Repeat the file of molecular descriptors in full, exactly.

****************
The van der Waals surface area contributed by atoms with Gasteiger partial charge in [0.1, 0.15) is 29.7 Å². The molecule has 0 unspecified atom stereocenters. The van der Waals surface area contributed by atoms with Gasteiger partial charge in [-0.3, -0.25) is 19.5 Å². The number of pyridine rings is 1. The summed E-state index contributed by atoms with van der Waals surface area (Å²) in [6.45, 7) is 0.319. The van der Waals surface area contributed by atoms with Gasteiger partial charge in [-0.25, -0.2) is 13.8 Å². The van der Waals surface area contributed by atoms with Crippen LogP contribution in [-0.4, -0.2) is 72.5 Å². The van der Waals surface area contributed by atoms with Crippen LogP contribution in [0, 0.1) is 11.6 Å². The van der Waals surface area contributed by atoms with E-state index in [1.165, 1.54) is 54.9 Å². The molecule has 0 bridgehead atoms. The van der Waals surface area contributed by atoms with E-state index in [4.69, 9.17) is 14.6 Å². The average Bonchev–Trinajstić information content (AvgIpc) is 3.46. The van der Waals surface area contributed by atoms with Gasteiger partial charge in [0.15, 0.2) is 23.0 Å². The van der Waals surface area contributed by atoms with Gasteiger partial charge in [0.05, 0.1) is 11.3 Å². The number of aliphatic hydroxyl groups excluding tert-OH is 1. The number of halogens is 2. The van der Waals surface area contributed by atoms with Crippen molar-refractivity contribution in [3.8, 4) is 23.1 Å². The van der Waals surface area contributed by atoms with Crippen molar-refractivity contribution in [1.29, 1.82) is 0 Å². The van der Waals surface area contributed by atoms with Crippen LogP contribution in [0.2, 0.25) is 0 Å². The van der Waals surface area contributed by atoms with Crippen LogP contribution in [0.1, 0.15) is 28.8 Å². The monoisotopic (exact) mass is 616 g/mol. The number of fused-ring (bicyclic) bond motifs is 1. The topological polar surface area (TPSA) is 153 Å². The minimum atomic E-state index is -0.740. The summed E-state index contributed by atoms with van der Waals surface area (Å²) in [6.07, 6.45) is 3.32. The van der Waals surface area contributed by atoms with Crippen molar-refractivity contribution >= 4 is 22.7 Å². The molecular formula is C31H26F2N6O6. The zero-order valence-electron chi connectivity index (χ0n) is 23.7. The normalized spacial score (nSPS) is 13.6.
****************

The van der Waals surface area contributed by atoms with Gasteiger partial charge in [0.1, 0.15) is 29.7 Å². The molecule has 0 unspecified atom stereocenters. The van der Waals surface area contributed by atoms with Gasteiger partial charge in [-0.3, -0.25) is 19.5 Å². The number of pyridine rings is 1. The summed E-state index contributed by atoms with van der Waals surface area (Å²) in [6.45, 7) is 0.319. The van der Waals surface area contributed by atoms with Gasteiger partial charge in [-0.25, -0.2) is 13.8 Å². The van der Waals surface area contributed by atoms with Crippen LogP contribution in [-0.4, -0.2) is 72.5 Å². The van der Waals surface area contributed by atoms with Crippen LogP contribution in [0, 0.1) is 11.6 Å². The van der Waals surface area contributed by atoms with E-state index in [1.165, 1.54) is 54.9 Å². The molecule has 0 bridgehead atoms. The van der Waals surface area contributed by atoms with E-state index in [4.69, 9.17) is 14.6 Å². The average Bonchev–Trinajstić information content (AvgIpc) is 3.46. The van der Waals surface area contributed by atoms with Gasteiger partial charge in [0.15, 0.2) is 23.0 Å². The van der Waals surface area contributed by atoms with Gasteiger partial charge in [0.05, 0.1) is 11.3 Å². The number of aliphatic hydroxyl groups excluding tert-OH is 1. The number of halogens is 2. The van der Waals surface area contributed by atoms with Crippen molar-refractivity contribution in [3.8, 4) is 23.1 Å². The van der Waals surface area contributed by atoms with Crippen molar-refractivity contribution in [1.29, 1.82) is 0 Å². The van der Waals surface area contributed by atoms with Crippen LogP contribution in [0.2, 0.25) is 0 Å². The van der Waals surface area contributed by atoms with Crippen LogP contribution in [0.1, 0.15) is 28.8 Å². The monoisotopic (exact) mass is 616 g/mol. The number of fused-ring (bicyclic) bond motifs is 1. The topological polar surface area (TPSA) is 153 Å². The minimum atomic E-state index is -0.740. The summed E-state index contributed by atoms with van der Waals surface area (Å²) in [6.07, 6.45) is 3.32. The van der Waals surface area contributed by atoms with Crippen molar-refractivity contribution >= 4 is 22.7 Å². The molecular formula is C31H26F2N6O6. The zero-order valence-electron chi connectivity index (χ0n) is 23.7. The normalized spacial score (nSPS) is 13.6.